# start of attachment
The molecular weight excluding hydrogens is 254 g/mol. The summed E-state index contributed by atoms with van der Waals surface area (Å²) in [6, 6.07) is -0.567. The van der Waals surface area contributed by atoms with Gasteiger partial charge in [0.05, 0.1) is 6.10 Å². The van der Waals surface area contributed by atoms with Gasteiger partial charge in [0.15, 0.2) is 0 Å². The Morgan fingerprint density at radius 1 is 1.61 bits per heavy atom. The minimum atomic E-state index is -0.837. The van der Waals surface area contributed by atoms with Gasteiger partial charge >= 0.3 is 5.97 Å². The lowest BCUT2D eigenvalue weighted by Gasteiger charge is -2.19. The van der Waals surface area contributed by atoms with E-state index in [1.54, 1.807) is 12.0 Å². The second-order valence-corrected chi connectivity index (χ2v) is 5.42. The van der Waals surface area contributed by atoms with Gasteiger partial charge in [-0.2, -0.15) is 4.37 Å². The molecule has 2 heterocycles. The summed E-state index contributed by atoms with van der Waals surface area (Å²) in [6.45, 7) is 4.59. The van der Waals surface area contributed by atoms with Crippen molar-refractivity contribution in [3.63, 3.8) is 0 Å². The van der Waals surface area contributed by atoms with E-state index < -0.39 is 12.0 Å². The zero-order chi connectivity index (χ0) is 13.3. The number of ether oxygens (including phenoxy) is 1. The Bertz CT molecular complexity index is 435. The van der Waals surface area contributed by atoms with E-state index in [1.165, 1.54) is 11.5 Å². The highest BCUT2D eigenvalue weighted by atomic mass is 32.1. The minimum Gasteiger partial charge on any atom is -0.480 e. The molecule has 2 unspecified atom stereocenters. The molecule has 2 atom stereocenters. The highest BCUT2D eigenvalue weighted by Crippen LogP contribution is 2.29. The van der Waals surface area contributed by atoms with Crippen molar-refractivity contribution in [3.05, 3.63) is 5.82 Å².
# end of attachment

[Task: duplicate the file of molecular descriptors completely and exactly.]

The molecular weight excluding hydrogens is 254 g/mol. The summed E-state index contributed by atoms with van der Waals surface area (Å²) in [6, 6.07) is -0.567. The van der Waals surface area contributed by atoms with Gasteiger partial charge in [0.05, 0.1) is 6.10 Å². The van der Waals surface area contributed by atoms with Gasteiger partial charge in [0.15, 0.2) is 0 Å². The Morgan fingerprint density at radius 1 is 1.61 bits per heavy atom. The minimum atomic E-state index is -0.837. The van der Waals surface area contributed by atoms with Gasteiger partial charge >= 0.3 is 5.97 Å². The lowest BCUT2D eigenvalue weighted by Gasteiger charge is -2.19. The van der Waals surface area contributed by atoms with E-state index in [1.54, 1.807) is 12.0 Å². The second-order valence-corrected chi connectivity index (χ2v) is 5.42. The van der Waals surface area contributed by atoms with Gasteiger partial charge in [-0.2, -0.15) is 4.37 Å². The molecule has 2 heterocycles. The summed E-state index contributed by atoms with van der Waals surface area (Å²) in [6.45, 7) is 4.59. The van der Waals surface area contributed by atoms with Crippen molar-refractivity contribution in [3.63, 3.8) is 0 Å². The van der Waals surface area contributed by atoms with E-state index < -0.39 is 12.0 Å². The zero-order chi connectivity index (χ0) is 13.3. The number of ether oxygens (including phenoxy) is 1. The Bertz CT molecular complexity index is 435. The van der Waals surface area contributed by atoms with E-state index in [1.165, 1.54) is 11.5 Å². The highest BCUT2D eigenvalue weighted by atomic mass is 32.1. The minimum Gasteiger partial charge on any atom is -0.480 e. The molecule has 2 unspecified atom stereocenters. The molecule has 2 atom stereocenters. The highest BCUT2D eigenvalue weighted by Crippen LogP contribution is 2.29. The van der Waals surface area contributed by atoms with Crippen molar-refractivity contribution in [3.05, 3.63) is 5.82 Å².